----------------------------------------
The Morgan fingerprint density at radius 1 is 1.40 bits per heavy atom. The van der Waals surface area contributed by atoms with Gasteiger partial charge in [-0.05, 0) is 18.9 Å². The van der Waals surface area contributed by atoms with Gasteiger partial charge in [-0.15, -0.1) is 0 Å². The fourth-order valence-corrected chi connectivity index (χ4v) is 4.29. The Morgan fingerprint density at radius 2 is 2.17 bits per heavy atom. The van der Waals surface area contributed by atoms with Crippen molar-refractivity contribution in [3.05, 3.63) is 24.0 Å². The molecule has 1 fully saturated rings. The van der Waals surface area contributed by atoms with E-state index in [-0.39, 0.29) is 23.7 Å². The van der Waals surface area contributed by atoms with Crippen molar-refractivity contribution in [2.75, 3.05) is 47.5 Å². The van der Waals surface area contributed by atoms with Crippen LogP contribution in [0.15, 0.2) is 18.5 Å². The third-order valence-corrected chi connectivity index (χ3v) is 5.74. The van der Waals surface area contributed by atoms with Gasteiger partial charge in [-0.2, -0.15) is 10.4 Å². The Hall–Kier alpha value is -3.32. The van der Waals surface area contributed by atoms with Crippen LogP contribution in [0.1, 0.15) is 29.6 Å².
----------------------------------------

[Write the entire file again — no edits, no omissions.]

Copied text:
The Morgan fingerprint density at radius 1 is 1.40 bits per heavy atom. The van der Waals surface area contributed by atoms with Gasteiger partial charge in [-0.05, 0) is 18.9 Å². The van der Waals surface area contributed by atoms with Gasteiger partial charge in [-0.15, -0.1) is 0 Å². The fourth-order valence-corrected chi connectivity index (χ4v) is 4.29. The Morgan fingerprint density at radius 2 is 2.17 bits per heavy atom. The van der Waals surface area contributed by atoms with Crippen molar-refractivity contribution in [3.05, 3.63) is 24.0 Å². The molecule has 1 fully saturated rings. The van der Waals surface area contributed by atoms with E-state index in [-0.39, 0.29) is 23.7 Å². The van der Waals surface area contributed by atoms with Crippen molar-refractivity contribution in [2.75, 3.05) is 47.5 Å². The van der Waals surface area contributed by atoms with Crippen LogP contribution in [0.15, 0.2) is 18.5 Å². The third-order valence-corrected chi connectivity index (χ3v) is 5.74. The van der Waals surface area contributed by atoms with Gasteiger partial charge in [-0.2, -0.15) is 10.4 Å². The Hall–Kier alpha value is -3.32. The van der Waals surface area contributed by atoms with Crippen LogP contribution in [0.1, 0.15) is 29.6 Å².